Lung ultrasound in trauma

Published on 22/03/2015 by admin

Filed under Critical Care Medicine

Last modified 22/03/2015

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Lung ultrasound in trauma


The great potential of ultrasound in the study of lung parenchyma lies in its ability to detect alterations in parenchymal density resulting from loss of alveolar air with or without increase of interstitial fluids.1 Moreover, pleural disorders can be studied by direct visualization or indirect detection of abnormal fluids or air collected in the pleural space. Ultrasound abilities are based not only on the capacity to visualize real images of disorders (e.g., direct visualization of pleural effusion or lung consolidations) but also on analyzing various artifacts. The latter are generated by the acoustic interface created between parietal pleura and lung parenchyma and enable the detection of pneumothorax and various interstitial disorders. In trauma patients, bedside lung ultrasound readily identifies life-threatening disorders, such as hemothorax and/or pneumothorax, thus facilitating prompt treatment.2,3 In trauma patients who present without any life-threatening conditions, lung ultrasound can detect lesions that appear radio-occult on radiography (e.g., lung blast), thus optimizing the selection of patients undergoing whole-body computed tomography (CT) scans.4

The technique

In a trauma scenario, the lung can be examined by any transducer, from high-frequency transducers well-suited for surface scanning to microconvex transducers that facilitate scanning between the tiny acoustic bone windows of the thoracic cage. Convex transducers represent the optimal mixture between a large spatial visualization and penetration depth achieved by low frequencies. Apart from lung scanning, microconvex transducers enable the examination of the abdomen, heart, veins, and so on, which is a time-saving feature in trauma cases.5

Trauma patients usually lie supine and cannot be moved; hence emergency lung ultrasound can access the chest through its anterior and lateral areas. Scanning these areas is sufficient in most cases, but sometimes it is necessary to sweep the transducer above the diaphragm or toward the posterior aspect of chest. Initially, scanning is performed on longitudinal planes because the latter allow identification of the pleural line between two adjacent ribs.6 By slightly rotating the transducer along intercostal spaces, oblique views are obtained that allow visualization of a larger portion of the pleura and of the underlying lung parenchyma.

The normal pattern

Scanning a normally aerated lung permits visualization of the entire chest wall from skin to parietal pleura. The alveolar air creates an interface with the pleura and the soft tissues of the chest wall because of differences in acoustic impedance (air is an acoustic barrier). Hence visualization of the lung parenchyma below the pleural line is not feasible. The image corresponding to the normal lung is made by artifacts that represent chest wall’s reflections below the pleural line (“mirror effect” of the lung) (Figure 21-1).1 A-lines are horizontal lines visualized at constant intervals in the zone of artifacts and represent multiple reflections of the pleural line.7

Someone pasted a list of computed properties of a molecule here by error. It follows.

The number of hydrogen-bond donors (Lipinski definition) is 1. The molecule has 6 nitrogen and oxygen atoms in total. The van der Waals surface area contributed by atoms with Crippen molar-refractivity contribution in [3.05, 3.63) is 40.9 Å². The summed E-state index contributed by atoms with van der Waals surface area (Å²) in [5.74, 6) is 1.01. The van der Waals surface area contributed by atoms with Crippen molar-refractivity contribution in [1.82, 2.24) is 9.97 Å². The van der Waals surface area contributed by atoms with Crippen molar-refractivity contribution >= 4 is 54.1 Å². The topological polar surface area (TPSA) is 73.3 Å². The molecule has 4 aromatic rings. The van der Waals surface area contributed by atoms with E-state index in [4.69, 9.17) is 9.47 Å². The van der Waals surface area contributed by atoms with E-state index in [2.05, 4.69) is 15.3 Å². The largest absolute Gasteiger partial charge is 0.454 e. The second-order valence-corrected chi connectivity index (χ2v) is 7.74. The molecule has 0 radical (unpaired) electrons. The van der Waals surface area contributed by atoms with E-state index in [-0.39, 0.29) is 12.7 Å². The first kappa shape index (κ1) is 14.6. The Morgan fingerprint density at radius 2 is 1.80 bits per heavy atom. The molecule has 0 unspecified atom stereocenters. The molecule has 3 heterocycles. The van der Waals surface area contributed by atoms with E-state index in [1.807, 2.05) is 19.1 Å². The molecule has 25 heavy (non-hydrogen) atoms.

Lung ultrasound is a dynamic technique that allows detection of lung movements against the chest wall. The normal lung is characterized by two movements. Lung sliding is a horizontal movement against the chest wall that is observed during normal respiratory efforts. Lung pulse is observed because of the transmission of cardiac beats to lung parenchyma against the chest wall and can only be visualized when patients with normal lungs, for some reason, stop breathing. Pulsation is horizontal or vertical, depending on the lung zone that is scanned.


Air in the interpleural space cannot be visualized because it limits the penetration of the ultrasound beam. In case of pneumothorax, the static ultrasonographic lung image is similar to that of the normally aerated lung that adheres to the parietal pleura (Figure 21-2). The only difference is dynamic, because air between the two pleural layers does not allow visualization of any lung movement.


Figure 21-2 Oblique scan in pneumothorax. The still image of the lung is not distinguishable from the normal pattern (mirror effect) of Figure 21-1. Dynamic analysis allows appreciation of absence of any movement of the mirror image against the chest wall.

Ultrasonographic signs

Lung sliding: Although visualization of lung sliding rules out pneumothorax (high negative predictive value), its absence has no sufficient diagnostic accuracy to rule in pneumothorax.8 This is mainly because lung sliding can be equally observed in other disorders, such as atelectasis, acute respiratory distress syndrome (ARDS), or selective intubation. Hence, in case of absent sliding, operators should always check for other basic ultrasound signs.5,9

B lines: Changes in normal air/fluid balance in lung zones (loss of air) generates vertical laser-like artifacts (B-lines).10 B-lines blur, or even completely erase, the “mirror effect.”1 Depiction of multiple and diffuse B-lines indicates loss of the lung’s aeration and increase of interstitial fluids.11 However, presence of air in the pleural space prevents B-line visualization.10 Thus even one isolated B-line rules out the diagnosis of pneumothorax. Absence of B-lines is not only observed in pneumothorax. In case of absence of lung sliding and B lines, other signs also should be evaluated to definitively rule in pneumothorax.

Lung point: